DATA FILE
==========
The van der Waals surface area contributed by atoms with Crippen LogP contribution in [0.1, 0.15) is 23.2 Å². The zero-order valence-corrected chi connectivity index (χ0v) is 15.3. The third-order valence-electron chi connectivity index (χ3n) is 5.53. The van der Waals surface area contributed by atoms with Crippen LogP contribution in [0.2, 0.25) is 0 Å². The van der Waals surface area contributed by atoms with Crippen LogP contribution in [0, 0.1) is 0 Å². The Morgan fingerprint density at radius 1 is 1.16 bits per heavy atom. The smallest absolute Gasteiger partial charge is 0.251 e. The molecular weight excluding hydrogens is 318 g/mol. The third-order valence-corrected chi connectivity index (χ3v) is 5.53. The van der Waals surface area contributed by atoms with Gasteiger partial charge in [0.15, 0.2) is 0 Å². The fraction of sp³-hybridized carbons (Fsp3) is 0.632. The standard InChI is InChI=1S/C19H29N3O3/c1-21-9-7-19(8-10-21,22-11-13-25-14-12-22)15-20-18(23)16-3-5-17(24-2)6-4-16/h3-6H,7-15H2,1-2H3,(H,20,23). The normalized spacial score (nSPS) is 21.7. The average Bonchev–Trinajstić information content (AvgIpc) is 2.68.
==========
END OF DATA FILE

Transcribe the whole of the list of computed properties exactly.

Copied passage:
The van der Waals surface area contributed by atoms with Crippen LogP contribution in [0.1, 0.15) is 23.2 Å². The zero-order valence-corrected chi connectivity index (χ0v) is 15.3. The third-order valence-electron chi connectivity index (χ3n) is 5.53. The van der Waals surface area contributed by atoms with Crippen LogP contribution in [0.2, 0.25) is 0 Å². The van der Waals surface area contributed by atoms with Crippen LogP contribution in [0, 0.1) is 0 Å². The Morgan fingerprint density at radius 1 is 1.16 bits per heavy atom. The smallest absolute Gasteiger partial charge is 0.251 e. The molecular weight excluding hydrogens is 318 g/mol. The third-order valence-corrected chi connectivity index (χ3v) is 5.53. The van der Waals surface area contributed by atoms with Gasteiger partial charge in [0.15, 0.2) is 0 Å². The fraction of sp³-hybridized carbons (Fsp3) is 0.632. The standard InChI is InChI=1S/C19H29N3O3/c1-21-9-7-19(8-10-21,22-11-13-25-14-12-22)15-20-18(23)16-3-5-17(24-2)6-4-16/h3-6H,7-15H2,1-2H3,(H,20,23). The normalized spacial score (nSPS) is 21.7. The average Bonchev–Trinajstić information content (AvgIpc) is 2.68.